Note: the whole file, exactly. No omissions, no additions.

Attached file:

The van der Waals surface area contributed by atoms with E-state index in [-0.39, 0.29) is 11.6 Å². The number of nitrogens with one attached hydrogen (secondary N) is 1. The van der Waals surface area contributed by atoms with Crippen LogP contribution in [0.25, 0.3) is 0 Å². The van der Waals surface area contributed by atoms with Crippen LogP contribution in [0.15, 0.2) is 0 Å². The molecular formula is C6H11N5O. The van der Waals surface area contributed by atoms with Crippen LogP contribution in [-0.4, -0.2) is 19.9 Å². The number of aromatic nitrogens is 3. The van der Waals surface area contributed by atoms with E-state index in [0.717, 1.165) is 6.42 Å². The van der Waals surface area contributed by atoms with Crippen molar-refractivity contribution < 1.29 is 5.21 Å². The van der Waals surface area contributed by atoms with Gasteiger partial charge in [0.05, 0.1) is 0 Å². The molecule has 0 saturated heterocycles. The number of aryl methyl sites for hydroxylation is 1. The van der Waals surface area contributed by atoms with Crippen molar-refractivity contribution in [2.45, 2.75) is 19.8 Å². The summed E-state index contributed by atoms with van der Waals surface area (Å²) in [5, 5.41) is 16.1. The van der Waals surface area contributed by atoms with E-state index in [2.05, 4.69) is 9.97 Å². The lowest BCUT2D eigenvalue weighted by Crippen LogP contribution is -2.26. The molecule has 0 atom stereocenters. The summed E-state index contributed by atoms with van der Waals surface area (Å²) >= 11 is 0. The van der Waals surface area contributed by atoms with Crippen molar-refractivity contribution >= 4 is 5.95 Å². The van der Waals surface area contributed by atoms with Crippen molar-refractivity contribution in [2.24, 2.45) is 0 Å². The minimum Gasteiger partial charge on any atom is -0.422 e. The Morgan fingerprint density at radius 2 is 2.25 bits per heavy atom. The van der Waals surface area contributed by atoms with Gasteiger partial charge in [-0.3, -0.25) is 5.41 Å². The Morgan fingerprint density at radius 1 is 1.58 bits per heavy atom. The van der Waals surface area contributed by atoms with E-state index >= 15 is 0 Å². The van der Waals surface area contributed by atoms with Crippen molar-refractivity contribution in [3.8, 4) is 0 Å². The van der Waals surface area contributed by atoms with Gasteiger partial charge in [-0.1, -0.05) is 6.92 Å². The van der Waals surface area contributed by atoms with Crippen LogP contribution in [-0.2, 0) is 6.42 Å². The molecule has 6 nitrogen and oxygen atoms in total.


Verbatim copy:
The van der Waals surface area contributed by atoms with E-state index in [-0.39, 0.29) is 11.6 Å². The number of nitrogens with one attached hydrogen (secondary N) is 1. The van der Waals surface area contributed by atoms with Crippen LogP contribution in [0.25, 0.3) is 0 Å². The van der Waals surface area contributed by atoms with Crippen LogP contribution in [0.15, 0.2) is 0 Å². The molecular formula is C6H11N5O. The van der Waals surface area contributed by atoms with Crippen LogP contribution in [-0.4, -0.2) is 19.9 Å². The number of aromatic nitrogens is 3. The van der Waals surface area contributed by atoms with E-state index in [0.717, 1.165) is 6.42 Å². The van der Waals surface area contributed by atoms with Crippen molar-refractivity contribution < 1.29 is 5.21 Å². The van der Waals surface area contributed by atoms with Gasteiger partial charge in [0.05, 0.1) is 0 Å². The molecule has 0 saturated heterocycles. The number of aryl methyl sites for hydroxylation is 1. The van der Waals surface area contributed by atoms with Crippen molar-refractivity contribution in [2.45, 2.75) is 19.8 Å². The summed E-state index contributed by atoms with van der Waals surface area (Å²) in [5, 5.41) is 16.1. The van der Waals surface area contributed by atoms with E-state index in [2.05, 4.69) is 9.97 Å². The lowest BCUT2D eigenvalue weighted by Crippen LogP contribution is -2.26. The molecule has 0 atom stereocenters. The summed E-state index contributed by atoms with van der Waals surface area (Å²) >= 11 is 0. The van der Waals surface area contributed by atoms with Crippen molar-refractivity contribution >= 4 is 5.95 Å². The van der Waals surface area contributed by atoms with Crippen molar-refractivity contribution in [2.24, 2.45) is 0 Å². The minimum Gasteiger partial charge on any atom is -0.422 e. The Morgan fingerprint density at radius 2 is 2.25 bits per heavy atom. The van der Waals surface area contributed by atoms with Gasteiger partial charge in [-0.3, -0.25) is 5.41 Å². The Morgan fingerprint density at radius 1 is 1.58 bits per heavy atom. The van der Waals surface area contributed by atoms with E-state index >= 15 is 0 Å². The van der Waals surface area contributed by atoms with Crippen molar-refractivity contribution in [3.8, 4) is 0 Å². The van der Waals surface area contributed by atoms with Gasteiger partial charge in [-0.1, -0.05) is 6.92 Å². The van der Waals surface area contributed by atoms with Crippen LogP contribution in [-0.2, 0) is 6.42 Å². The molecule has 6 nitrogen and oxygen atoms in total.